Conference on Crow Treaties

If you can get to southeastern Montana on September 14 and/or September 15, the upcoming symposium "Treaties that Live: Sesquicentennial of Crow (Apsaalooke) Indian Treaties of 1868 at Fort Laramie, Wyoming and Fort Hawley, Montana" at Crow Agency looks fascinating. OPI Renewal units will be available. If you can't attend, check out the documents, photographs, and map the organizers have gathered for their website. 

Monday, June 4, 2018

See you next fall if not before....

This blog is going on hiatus for summer break--unless something time sensitive comes along that is so good I can't bear not to share it.

If you are changing schools, please subscribe using your new address! We'd hate to lose touch.

If your travels bring you to Helena this summer, please stop in and say "hello." And of course, don't hesitate to contact me if I can help you as you prepare for your classes next fall: mkohl@mt.gov.

Do know that there's still time to complete our annual survey and to share your favorite lesson. (Need more incentive? I'm adding a prize for the 60th respondent.)

Whether through the survey, an email, or if your vacation takes you through Helena, I look forward to hearing from you.

P.S. Missing the blog already? Browse back posts. Use the labels on the right-hand side to browse general areas (IEFA) or the search bar to search by keywords (primary sources). And if you have time this summer, take our online class, Montana History in 9 Easy Lessons, and earn from one to nine renewal units, depending on the number of sessions you complete.

Tuesday, May 29, 2018

High School Students' Authentic Research Contributions

For the centennial of the U.S. entry into World War I, we created a website, "Montana and the Great War," with lesson plans, Story Maps, bibliographies, oral history excerpts and more. 

We also worked with several teachers, who led their students in documenting the war's effect on their home communities using the Local Experiences of World War I Lesson Plan. After the students completed their research, they (or their teacher) built a website (most used the free Weebly platform, and we linked to their project on the County Projects page of our WWW website.

I was extremely impressed with what the students created--and their teachers were thrilled with the level of student engagement in the project: "they were truly acting like researchers and they loved it!" wrote Bigfork teacher Cynthia Wilondek.

Most teachers chose to do this with a high school class--but teachers in Savage, Montana, worked with their middle school students!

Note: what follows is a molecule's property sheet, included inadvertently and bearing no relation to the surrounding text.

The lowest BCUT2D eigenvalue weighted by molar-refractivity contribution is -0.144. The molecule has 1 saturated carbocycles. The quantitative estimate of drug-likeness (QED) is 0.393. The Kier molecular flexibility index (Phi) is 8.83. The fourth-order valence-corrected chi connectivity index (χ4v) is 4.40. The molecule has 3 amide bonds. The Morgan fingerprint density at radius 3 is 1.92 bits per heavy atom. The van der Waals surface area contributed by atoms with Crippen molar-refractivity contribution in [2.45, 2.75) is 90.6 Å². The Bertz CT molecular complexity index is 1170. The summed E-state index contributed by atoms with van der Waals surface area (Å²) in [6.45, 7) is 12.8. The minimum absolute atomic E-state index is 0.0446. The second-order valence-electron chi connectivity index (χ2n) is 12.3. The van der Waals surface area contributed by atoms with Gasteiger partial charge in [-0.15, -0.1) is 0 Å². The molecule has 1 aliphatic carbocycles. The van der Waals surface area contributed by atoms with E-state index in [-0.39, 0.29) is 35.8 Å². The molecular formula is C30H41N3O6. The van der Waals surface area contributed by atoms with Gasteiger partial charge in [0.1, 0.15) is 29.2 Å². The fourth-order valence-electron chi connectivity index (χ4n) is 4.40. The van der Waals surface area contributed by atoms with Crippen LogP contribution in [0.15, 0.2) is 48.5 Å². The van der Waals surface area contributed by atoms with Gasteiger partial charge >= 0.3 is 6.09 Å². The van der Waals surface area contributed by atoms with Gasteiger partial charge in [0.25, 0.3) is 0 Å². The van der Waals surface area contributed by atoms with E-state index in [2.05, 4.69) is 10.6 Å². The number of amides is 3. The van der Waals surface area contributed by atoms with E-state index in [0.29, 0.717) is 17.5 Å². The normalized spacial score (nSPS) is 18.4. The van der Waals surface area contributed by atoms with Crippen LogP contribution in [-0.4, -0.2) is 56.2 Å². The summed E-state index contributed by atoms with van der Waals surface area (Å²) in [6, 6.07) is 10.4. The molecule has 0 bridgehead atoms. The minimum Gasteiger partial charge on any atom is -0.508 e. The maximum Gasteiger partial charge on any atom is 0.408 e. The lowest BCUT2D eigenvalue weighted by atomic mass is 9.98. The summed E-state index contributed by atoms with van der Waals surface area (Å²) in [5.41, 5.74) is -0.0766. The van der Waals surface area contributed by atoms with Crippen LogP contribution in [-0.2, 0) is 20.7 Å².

The centennial continues through November 2018, and I'm happy to add new student projects even after that if you'd like to try this lesson. But making the decision to have students conduct new research and share their findings can be done on any topic with a local component, and building a website is a great way to share student work. 

If you teach high school (or even middle school), I hope you'll check out the amazing work of students did last year on WWI, and then think about how to incorporate public history research into your history classes.

P.S. For more recent history, consider an oral history project--we've got tools to help!

Thursday, May 24, 2018

You can help...

If you value the Teaching Montana History blog, I hope you'll consider supporting our work by becoming a member of the Montana Historical Society.

When you join the Montana Historical Society you express your commitment to preserving and sharing the Treasure State's remarkable cultural heritage and become an advocate for Montana's irreplaceable past.

As a subscriber to Teaching Montana History, you already know about the lesson plans we publish, the educational workshops we offer, and our hands-on footlocker program, award-winning textbook, and free tours for school groups.  You probably also know about our many efforts to share our content statewide through online exhibits, the digitized newspaper project, and other digital initiatives

Join today and become part of the team that shapes Montana’s future by preserving its past. Among the Montana Historical Society's accomplishments: 
  • Highlighting historical and artistic treasures at Montana's Museum,
  • Preserving one-of-a-kind documents in our Research Center,
  • Working with communities around the state to protect historic sites,
  • Digitizing collections to make them accessible to researchers worldwide, and